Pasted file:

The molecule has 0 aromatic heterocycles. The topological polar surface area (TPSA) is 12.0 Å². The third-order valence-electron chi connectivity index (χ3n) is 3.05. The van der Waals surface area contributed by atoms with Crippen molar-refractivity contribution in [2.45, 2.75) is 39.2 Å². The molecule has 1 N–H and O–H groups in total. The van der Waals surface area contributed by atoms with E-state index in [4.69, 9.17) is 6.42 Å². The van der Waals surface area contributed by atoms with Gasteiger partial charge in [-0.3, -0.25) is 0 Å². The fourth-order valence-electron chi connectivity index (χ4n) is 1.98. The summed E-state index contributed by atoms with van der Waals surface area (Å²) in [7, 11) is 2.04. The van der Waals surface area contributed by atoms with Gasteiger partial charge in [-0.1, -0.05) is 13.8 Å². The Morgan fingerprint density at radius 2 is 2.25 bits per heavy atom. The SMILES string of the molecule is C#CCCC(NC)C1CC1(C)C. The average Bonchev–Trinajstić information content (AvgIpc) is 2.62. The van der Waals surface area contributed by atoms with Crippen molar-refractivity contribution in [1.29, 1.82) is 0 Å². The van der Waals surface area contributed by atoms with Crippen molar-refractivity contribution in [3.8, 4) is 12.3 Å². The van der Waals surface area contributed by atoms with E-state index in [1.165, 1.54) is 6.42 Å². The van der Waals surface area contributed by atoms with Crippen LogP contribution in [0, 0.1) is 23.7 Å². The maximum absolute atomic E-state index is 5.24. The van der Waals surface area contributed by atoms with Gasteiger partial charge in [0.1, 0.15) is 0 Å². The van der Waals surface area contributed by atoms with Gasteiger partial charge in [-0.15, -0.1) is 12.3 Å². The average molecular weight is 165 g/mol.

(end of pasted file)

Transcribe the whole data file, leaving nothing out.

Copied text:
The molecule has 0 aromatic heterocycles. The topological polar surface area (TPSA) is 12.0 Å². The third-order valence-electron chi connectivity index (χ3n) is 3.05. The van der Waals surface area contributed by atoms with Crippen molar-refractivity contribution in [2.45, 2.75) is 39.2 Å². The molecule has 1 N–H and O–H groups in total. The van der Waals surface area contributed by atoms with E-state index in [4.69, 9.17) is 6.42 Å². The van der Waals surface area contributed by atoms with Gasteiger partial charge in [-0.3, -0.25) is 0 Å². The fourth-order valence-electron chi connectivity index (χ4n) is 1.98. The summed E-state index contributed by atoms with van der Waals surface area (Å²) in [7, 11) is 2.04. The van der Waals surface area contributed by atoms with Gasteiger partial charge in [-0.1, -0.05) is 13.8 Å². The Morgan fingerprint density at radius 2 is 2.25 bits per heavy atom. The SMILES string of the molecule is C#CCCC(NC)C1CC1(C)C. The average Bonchev–Trinajstić information content (AvgIpc) is 2.62. The van der Waals surface area contributed by atoms with Crippen molar-refractivity contribution in [1.29, 1.82) is 0 Å². The van der Waals surface area contributed by atoms with Crippen molar-refractivity contribution in [3.8, 4) is 12.3 Å². The van der Waals surface area contributed by atoms with E-state index in [1.165, 1.54) is 6.42 Å². The van der Waals surface area contributed by atoms with Crippen LogP contribution in [0, 0.1) is 23.7 Å². The maximum absolute atomic E-state index is 5.24. The van der Waals surface area contributed by atoms with Gasteiger partial charge in [0.1, 0.15) is 0 Å². The van der Waals surface area contributed by atoms with Gasteiger partial charge in [-0.15, -0.1) is 12.3 Å². The average molecular weight is 165 g/mol.